The workshops were developed by cofounders Antje Mattheus and Lorraine Marino in the mid-1990s and have continually evolved and grown since that time.
Their work started as a way to grow a movement of white consciousness toward greater responsibility for, and engagement in, anti-racism work. The intent was to build on the work of abolitionists/educators who came before them and contribute to the other anti-racism work being done. Their work evolved to series of workshops, “White People Confronting Racism.” The main goal of the workshops was to support white people to take more responsibility for their own learning and to become effective racial justice activists.
“In a racist society it is not enough to be non-racist, we must be anti-racist.”
–Angela Davis, African American political activist, scholar, and author.
In the early 1990s, Antje and Lorraine were both doing organization development (OD) work but in different “worlds.” Antje was doing community organizing and direct action campaigns, working primarily with non-profit organizations. Lorraine was doing OD work in nonprofits, local communities, and corporate organizations, influenced by the intrapersonal focus of her spiritual practice in the Pathwork.* (The Pathwork is a body of spiritual wisdom from the work of Eva Pierrakos).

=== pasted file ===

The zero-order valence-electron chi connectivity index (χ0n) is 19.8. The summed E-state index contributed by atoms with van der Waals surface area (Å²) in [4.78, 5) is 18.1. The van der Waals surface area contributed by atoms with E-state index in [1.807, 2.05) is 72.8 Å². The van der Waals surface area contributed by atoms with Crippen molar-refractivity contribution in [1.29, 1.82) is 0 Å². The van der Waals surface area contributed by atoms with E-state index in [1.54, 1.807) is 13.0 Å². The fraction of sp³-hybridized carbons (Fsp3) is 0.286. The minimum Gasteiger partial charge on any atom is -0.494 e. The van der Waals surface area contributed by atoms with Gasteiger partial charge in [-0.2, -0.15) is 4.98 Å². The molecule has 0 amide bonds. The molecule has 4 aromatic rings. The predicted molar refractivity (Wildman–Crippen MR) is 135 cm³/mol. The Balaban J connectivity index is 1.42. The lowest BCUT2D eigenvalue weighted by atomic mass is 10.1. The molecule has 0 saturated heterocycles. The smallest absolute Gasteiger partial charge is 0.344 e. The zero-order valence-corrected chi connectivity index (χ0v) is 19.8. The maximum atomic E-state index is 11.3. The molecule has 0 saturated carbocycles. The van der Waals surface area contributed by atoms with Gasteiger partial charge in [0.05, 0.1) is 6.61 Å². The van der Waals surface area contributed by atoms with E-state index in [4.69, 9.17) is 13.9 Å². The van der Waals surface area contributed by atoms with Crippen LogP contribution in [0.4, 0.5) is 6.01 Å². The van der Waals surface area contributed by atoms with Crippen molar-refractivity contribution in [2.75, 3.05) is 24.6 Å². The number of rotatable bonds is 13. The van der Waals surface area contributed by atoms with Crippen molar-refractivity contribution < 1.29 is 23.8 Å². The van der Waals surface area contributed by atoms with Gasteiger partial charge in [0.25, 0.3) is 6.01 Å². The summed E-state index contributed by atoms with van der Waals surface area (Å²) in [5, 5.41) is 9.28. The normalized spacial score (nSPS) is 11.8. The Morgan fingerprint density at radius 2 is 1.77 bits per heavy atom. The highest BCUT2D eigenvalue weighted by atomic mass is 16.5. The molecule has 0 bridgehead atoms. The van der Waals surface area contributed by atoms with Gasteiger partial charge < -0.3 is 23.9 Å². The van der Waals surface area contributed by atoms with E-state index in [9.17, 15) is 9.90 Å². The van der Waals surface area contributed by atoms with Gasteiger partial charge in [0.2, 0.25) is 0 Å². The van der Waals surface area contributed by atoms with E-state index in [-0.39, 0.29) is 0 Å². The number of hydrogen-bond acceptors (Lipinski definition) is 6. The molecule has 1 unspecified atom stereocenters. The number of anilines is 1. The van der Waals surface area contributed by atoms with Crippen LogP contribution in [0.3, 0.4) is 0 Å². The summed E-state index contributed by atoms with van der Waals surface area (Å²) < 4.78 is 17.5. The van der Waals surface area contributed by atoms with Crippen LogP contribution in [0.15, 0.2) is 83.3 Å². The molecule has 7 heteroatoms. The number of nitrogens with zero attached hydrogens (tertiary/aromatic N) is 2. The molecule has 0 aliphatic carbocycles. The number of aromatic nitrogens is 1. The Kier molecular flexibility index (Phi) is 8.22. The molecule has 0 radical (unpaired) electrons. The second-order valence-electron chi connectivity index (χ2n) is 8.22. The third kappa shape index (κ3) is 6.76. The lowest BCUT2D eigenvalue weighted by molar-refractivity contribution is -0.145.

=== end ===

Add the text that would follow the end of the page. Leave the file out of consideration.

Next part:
Both Antje and Lorraine were working with groups where race and other diversity issues were central. They both heard a consistent message from BIPOC (Black, Indigenous and People of Color) colleagues and friends: “White people need to do their own work. I am tired of teaching them about race.”
They witnessed the harm that often came to BIPOC when white people who had not done any of their own work, came together in mixed race groups.
Antje and Lorraine joined to answer the question in a more focused way: What is “white people’s work” and how can we support other white people who want to take responsibility for their learning about and for their part in racism? Their exploration, research and collaboration led to the three-part “White People Confronting Racism” workshop series.
For more information about the the source and content of the workshops, see menu Curriculum.